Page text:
5 out of 5 stars

1) Leonardo DiCaprio is fucking awesome! Give the man an Oscar already!
2) The word “fuck” is used 506 time throughout the movie.
3) We love watching filthy rich people waste money on sex, drugs and excess. We laugh at them yet we secretly want to be them.
4) Did I say Leonardo DiCaprio is fucking awesome?!


greatgatsby-1THE GREAT GATSBY (2013)
4 out of 5 stars

Based on the novel by F. Scott Fitzgerald, it follows the life of Jay Gatsby (Leonardo DiCaprio) and his neighbour, Nick Carraway (Tobey McGuire) who recounts his encounter with Gatsby during his time in New York in the 1920’s. There is mystery surrounding Jay Gatsby, the businessman who holds extravagant parties yet no one seems to know anything concrete about him. But one thing is clear to Carraway; Gatsby is in love with his cousin, Daisy Buchanan, whom he met in the past. However, she is now married. What follows is the doomed romance of Jay and Daisy, which could only seem to be wishful thinking on their part.

Like any Baz Luhrmann production, music plays a big part in the movies and audiences were treated to the likes of Lana del Rey, Florence and the Machine, Fergie and Jay-Z. It makes you feel like you’re at Gatsby’s parties.

I felt really sad after the movie ended. I’m not sure if Gatsby was really hopeful or deluded. Perhaps I’m too cynical for my own good but if I agreed with Carraway, I’m sure I’m not the only one who feels the same way. Or maybe I’m just not that into doomed romances anymore (that should be a good thing, right?).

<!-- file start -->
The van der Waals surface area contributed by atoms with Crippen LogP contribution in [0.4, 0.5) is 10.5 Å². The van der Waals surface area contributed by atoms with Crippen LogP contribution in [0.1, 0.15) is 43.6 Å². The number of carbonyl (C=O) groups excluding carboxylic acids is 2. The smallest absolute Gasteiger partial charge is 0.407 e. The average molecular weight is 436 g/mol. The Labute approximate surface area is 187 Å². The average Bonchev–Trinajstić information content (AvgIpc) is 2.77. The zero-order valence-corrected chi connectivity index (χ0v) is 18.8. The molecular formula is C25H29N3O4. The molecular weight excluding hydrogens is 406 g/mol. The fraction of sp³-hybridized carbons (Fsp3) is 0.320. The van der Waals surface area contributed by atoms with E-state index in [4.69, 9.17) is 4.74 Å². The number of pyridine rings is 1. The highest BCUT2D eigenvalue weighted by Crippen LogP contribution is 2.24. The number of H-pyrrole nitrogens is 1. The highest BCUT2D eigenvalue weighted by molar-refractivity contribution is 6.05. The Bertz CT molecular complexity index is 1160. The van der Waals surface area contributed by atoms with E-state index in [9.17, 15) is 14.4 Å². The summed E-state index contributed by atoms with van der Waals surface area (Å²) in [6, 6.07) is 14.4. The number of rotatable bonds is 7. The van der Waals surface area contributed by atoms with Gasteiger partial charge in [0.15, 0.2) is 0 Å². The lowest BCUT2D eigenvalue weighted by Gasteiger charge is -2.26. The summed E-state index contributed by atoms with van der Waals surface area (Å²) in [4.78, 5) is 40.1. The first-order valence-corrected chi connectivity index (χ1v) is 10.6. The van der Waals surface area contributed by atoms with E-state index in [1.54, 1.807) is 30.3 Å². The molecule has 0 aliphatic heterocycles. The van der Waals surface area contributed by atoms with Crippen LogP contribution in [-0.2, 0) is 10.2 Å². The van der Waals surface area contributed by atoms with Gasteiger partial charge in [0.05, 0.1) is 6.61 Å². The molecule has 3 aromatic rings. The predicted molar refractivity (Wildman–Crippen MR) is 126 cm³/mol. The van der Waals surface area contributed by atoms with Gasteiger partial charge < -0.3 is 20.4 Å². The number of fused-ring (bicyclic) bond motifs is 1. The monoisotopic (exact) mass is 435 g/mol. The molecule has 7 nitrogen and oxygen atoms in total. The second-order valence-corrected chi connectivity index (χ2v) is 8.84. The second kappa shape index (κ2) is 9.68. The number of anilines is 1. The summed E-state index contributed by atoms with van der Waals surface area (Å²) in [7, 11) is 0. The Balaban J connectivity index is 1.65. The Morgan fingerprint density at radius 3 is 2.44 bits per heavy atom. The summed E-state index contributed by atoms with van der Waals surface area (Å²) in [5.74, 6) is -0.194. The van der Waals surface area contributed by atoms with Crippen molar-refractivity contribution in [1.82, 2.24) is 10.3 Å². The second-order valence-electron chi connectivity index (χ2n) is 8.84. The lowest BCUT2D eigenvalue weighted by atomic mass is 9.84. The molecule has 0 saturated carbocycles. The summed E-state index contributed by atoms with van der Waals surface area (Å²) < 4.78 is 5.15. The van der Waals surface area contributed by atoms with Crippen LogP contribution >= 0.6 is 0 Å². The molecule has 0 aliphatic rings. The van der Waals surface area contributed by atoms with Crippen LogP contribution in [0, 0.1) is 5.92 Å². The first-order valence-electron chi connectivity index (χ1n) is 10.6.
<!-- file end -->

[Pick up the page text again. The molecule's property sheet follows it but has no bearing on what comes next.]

I didn’t know Callan McAuliffe was in the movie as young Gatsby, or young Leo! What a striking resemblance! And I didn’t recognize Adelaide Clemens (Parade’s End) in the movie at all! I blame it on the eye makeup.

Jay Gatsby: I knew it was a great mistake for a man like me to fall in love…



djangounchainedDJANGO UNCHAINED (2012)
4 and a half out of 5 stars

Jamie Foxx plays Django, a freed slave who travels with bounty hunter, Dr. King Schultz (Christoph Waltz) to free his wife, Broomhilda (Kerry Washington) from a cruel plantation owner (Leonardo DiCaprio).

Since it opened last December in the USA, Singaporeans waited three months before it showed on the big screen and it is spectacular. Bloody mess, check. Humour, check. Badassery, check. What’s not to like?